The US stock market has never before been this top heavy, and no easy solution, or indeed any solution, appears to be within the grasp of investors. The peak of the dot.com bubble seems quaint by comparison to the present market structure, with the top 10 weight currently standing at a resounding 33.35% of market capitalization. The diversification dilemma is real.

My goal in this blog post is three-fold. First and foremost, I will diagnose the illness pervading the US stock market. Second, I will examine why equal weighting — the back-up index strategy of choice — distorts a portfolio with far-from-equal exposures. Third, I will explain why a factor application can naturally distribute portfolio weights for ideal diversification. The factor portfolio has greater breadth than a market-capitalization portfolio, without the practical and performance liabilities of equal weighting.

### Big Money, Bigger Problems

Mega-cap concentration has exploded, increasing by 115% from a 25-year low in 2015, when top 10 holdings accounted for 15.52% of total index weight. Having first surpassed the historic dot.com bubble concentration levels in 2020, concentration now stands at a 38% premium to such excesses. US stocks have long since crossed the concentration Rubicon.

The corollary to an increasingly top-heavy benchmark is that market diversification and breadth have never been more limited. This issue can be conceptualized by looking at the effective number of stocks provided by an index — the size of an equally weighted basket that provides equivalent diversification.

**Exhibit 1.**

The startling conclusion is that, despite the Russell 1000 nominally providing exposure to its namesake number of stocks, the index affords an effective diversification of only 59 stocks. This figure represents a historic low and a decrease to only 29.2% of the effective number of holdings (N) of 202 stocks achieved in 2014. Not only does market-cap weighting induce substantial single-stock risk, but the diversification provided by this foundational asset class has evaporated by 70% over the past decade. Hence, the concentration crisis.

### Equal Weight to the Rescue? Unlikely…

If weighting by market cap is pushing portfolios to their breaking point, surely weighting companies equally can achieve the diversification for which investors are clamoring? For all the same reasons the market is so concentrated, the equal-weight methodology produces quite radical portfolio constructions, with outcomes perhaps even less desirable than the concentration itself. This is a classic case of the cure being worse than the disease.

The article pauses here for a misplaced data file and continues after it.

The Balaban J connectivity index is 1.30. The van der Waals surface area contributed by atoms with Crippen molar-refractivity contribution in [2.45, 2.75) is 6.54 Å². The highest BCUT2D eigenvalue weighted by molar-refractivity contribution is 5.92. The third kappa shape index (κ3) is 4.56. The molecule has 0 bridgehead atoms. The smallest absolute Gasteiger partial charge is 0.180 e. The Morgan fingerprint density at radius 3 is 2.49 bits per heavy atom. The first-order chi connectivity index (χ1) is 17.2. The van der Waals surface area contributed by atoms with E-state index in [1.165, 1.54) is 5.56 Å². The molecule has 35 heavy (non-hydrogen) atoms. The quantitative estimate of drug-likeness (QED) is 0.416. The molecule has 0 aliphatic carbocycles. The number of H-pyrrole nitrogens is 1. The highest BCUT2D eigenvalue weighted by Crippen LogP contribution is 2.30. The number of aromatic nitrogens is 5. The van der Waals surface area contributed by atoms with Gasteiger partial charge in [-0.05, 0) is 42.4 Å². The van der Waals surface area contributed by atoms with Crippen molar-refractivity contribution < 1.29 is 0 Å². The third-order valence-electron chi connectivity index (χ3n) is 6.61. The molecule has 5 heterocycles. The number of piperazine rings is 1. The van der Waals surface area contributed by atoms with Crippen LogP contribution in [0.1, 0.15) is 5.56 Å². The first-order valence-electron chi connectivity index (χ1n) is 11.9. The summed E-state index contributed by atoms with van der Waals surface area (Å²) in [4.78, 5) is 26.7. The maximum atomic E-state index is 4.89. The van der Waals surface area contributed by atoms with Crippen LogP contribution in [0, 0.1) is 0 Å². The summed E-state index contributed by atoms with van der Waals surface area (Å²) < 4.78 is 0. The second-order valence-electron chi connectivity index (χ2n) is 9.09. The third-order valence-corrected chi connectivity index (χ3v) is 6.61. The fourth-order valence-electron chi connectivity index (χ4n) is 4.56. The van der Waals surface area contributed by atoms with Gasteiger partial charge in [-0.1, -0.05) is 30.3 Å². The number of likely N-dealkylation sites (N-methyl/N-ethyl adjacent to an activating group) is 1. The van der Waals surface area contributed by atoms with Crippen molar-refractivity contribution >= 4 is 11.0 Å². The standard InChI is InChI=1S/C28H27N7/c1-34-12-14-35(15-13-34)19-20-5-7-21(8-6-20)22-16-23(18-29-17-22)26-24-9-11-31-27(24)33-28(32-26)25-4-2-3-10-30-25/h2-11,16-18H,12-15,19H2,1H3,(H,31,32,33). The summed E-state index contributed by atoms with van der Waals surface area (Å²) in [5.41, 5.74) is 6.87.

**Exhibit 2.**

*Notes: Relative returns of the Russell 1000 Equal-Weight Index and the Russell 1000 Comprehensive Factor Index to the Russell 1000 Index. Bottom window depicts the change in 10-Top index weight of the Russell 1000 from its minimum in 2015. Source: FTSE Russell Data, June 2024.*

This is not your grandfather’s equal-weight market. What is often perceived as a simple alternative is no longer a substitute benchmark, but instead an aggressive active strategy. Specifically, equal weight suffers from significant operational costs, underperformance, questionable assumptions, and skewed risk bets.

As market-cap and equal-weight portfolios have diverged in structure, tracking error has soared to 8.05% on an annualized basis. This is the highest tracking error on record outside periods of market stress, even though volatility is only at the 21^{st} percentile measured on a 20-year range. To illustrate just how extreme this tracking error is, the 60 largest active mutual funds in the US average 5.50% annualized tracking error. Yes, that’s correct, equal weight *is far more active* than the leading active funds owing to its onerous reallocation schema.

As a card-carrying active strategy, equal weight exhibits the familiar encumbrances of high turnover and tepid performance. The need to countermand all share-price movements at each rebalance means that the Russell 1000 Equal Weight Index has averaged 71.0% two-way turnover since 2000. Moreover, this turnover is historically inconsistent ranging from a low of 44% in 2012 to a high of 132% at the height of the dot.com bubble. This imprecision is a resonating theme of equal weighting.

**Exhibit 3.**

*Notes: Decomposition of benchmark, equal-weight and multifactor returns around June 30 2014, the peak of equal weight returns. Source: FTSE Russell Data, June 2024.*